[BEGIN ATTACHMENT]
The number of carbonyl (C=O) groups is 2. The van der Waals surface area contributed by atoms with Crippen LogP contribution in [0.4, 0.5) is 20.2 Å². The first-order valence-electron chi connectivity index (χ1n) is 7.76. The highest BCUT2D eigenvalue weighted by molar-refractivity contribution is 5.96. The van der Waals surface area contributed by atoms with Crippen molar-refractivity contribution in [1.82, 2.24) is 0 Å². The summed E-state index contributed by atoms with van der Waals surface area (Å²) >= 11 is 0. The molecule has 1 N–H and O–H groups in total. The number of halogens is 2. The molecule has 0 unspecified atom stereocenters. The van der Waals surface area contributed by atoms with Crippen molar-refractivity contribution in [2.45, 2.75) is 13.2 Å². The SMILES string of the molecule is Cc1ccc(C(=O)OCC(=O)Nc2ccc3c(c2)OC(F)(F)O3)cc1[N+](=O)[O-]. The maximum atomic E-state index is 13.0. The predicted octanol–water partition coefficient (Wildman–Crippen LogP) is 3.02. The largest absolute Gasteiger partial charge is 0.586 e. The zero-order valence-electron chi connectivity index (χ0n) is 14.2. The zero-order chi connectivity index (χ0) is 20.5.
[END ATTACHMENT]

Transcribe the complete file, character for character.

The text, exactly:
The number of carbonyl (C=O) groups is 2. The van der Waals surface area contributed by atoms with Crippen LogP contribution in [0.4, 0.5) is 20.2 Å². The first-order valence-electron chi connectivity index (χ1n) is 7.76. The highest BCUT2D eigenvalue weighted by molar-refractivity contribution is 5.96. The van der Waals surface area contributed by atoms with Crippen molar-refractivity contribution in [1.82, 2.24) is 0 Å². The summed E-state index contributed by atoms with van der Waals surface area (Å²) >= 11 is 0. The molecule has 1 N–H and O–H groups in total. The number of halogens is 2. The molecule has 0 unspecified atom stereocenters. The van der Waals surface area contributed by atoms with Crippen molar-refractivity contribution in [2.45, 2.75) is 13.2 Å². The SMILES string of the molecule is Cc1ccc(C(=O)OCC(=O)Nc2ccc3c(c2)OC(F)(F)O3)cc1[N+](=O)[O-]. The maximum atomic E-state index is 13.0. The predicted octanol–water partition coefficient (Wildman–Crippen LogP) is 3.02. The largest absolute Gasteiger partial charge is 0.586 e. The zero-order valence-electron chi connectivity index (χ0n) is 14.2. The zero-order chi connectivity index (χ0) is 20.5.